Science

Science news

No idea from psychology has saturated popular culture like Hermann Rorschach’s inkblots. Friday, writer Damion Searls join us to talk about Rorschach’s life and the influence of his iconic creation.

Thursday, we’re asking this question: Is it true that what doesn’t kill you makes you stronger? Investigative journalist and anthropologist Scott Carney went looking for answers. He joins us to talk about pushing past perceived limitations. (Rebroadcast)

Wednesday, we're talking about your compulsions. Everyone has them. Maybe you're a neat freak, or maybe it's exercise. But compulsions don't necessarily mean your brain is broken. In fact, they're a perfectly natural response to anxiety.

Photo by Andrew Morffew, CC via Flickr

Serious researchers long shied away from so-called anthropomorphism. But biologist John Shivik says animal personalities and emotion are key to understanding how species evolved. So why are some animals shy and others ornery?

Horn of a grammaphone.
wolfgangfoto / flickr cc

Wednesday, we’re talking about a podcast that challenges listeners to refine their sense of hearing. For host Dallas Taylor, sound can change how we experience and enjoy life and the world around us.

Open pea pod showing four peas.
Isabel Eyre / Flickr CC

Monday, science writer Carl Zimmer joins us to talk about the power of heredity. The traits we share with our parents or kids, how does that work exactly? Zimmer says it can be a gift or a curse.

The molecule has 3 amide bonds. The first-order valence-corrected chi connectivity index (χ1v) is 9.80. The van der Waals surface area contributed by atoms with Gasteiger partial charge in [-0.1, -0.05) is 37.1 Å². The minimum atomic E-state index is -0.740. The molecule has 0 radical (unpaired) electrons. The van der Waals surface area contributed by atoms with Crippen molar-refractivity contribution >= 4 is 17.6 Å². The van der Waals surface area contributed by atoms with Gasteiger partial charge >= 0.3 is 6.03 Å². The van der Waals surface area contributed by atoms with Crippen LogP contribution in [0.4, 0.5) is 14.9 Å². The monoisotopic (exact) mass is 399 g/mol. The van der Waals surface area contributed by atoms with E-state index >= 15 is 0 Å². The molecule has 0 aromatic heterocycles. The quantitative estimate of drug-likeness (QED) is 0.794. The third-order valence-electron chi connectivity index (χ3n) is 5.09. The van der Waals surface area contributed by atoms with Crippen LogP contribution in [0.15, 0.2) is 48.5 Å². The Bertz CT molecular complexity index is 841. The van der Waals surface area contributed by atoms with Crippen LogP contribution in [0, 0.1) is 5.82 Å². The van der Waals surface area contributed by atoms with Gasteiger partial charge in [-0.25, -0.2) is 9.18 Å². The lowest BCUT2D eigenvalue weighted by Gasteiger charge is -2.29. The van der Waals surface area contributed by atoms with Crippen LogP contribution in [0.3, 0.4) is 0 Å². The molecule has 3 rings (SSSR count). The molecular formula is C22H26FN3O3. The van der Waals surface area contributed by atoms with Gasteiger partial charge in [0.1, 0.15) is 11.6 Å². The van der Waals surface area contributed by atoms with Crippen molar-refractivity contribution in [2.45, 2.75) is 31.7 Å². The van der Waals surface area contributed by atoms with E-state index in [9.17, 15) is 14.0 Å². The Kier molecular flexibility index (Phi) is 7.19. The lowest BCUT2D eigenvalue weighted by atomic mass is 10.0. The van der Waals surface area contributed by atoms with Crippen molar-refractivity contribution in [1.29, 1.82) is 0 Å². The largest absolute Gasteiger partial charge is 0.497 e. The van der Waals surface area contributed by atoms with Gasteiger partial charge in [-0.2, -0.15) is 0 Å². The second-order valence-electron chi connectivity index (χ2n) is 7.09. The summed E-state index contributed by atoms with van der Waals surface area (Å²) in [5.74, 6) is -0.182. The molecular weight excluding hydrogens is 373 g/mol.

Land On Fire

Jul 27, 2018
Hot show crew faces a fire along a forest road.
U.S. Department of Agriculture / Public Domain

Nature writer Gary Ferguson says we are facing a “perfect storm” when it comes to wildfires. He joins us to talk about role fire should play in a healthy ecosystem and the new reality of wildfire in the West. 

Allie Jones via CC/Flickr, https://bit.ly/2JmHz3R

Tuesday, we're talking about jellyfish. Chances are you've never given them a second thought. The science writer Juli Berwald gets it, but she loves them. She's written a new book about how complicated and beautiful they are.

Cat sitting like human on sofa.
Vszybala via CC/Flickr, http://bit.ly/2fCvqsa

Despite their ubiquity in modern life, science journalist Abigail Tucker says we know very little about what cats are, how they came to live among us, and why we love these furry freeloaders. (Rebroadcast)

Since life first evolved on earth more than four billion years ago, it has passed in and out of existence five times. Make that six. An extinction event is happening right now. So what can we learn about the previous ones? (Rebroadcast)

Pages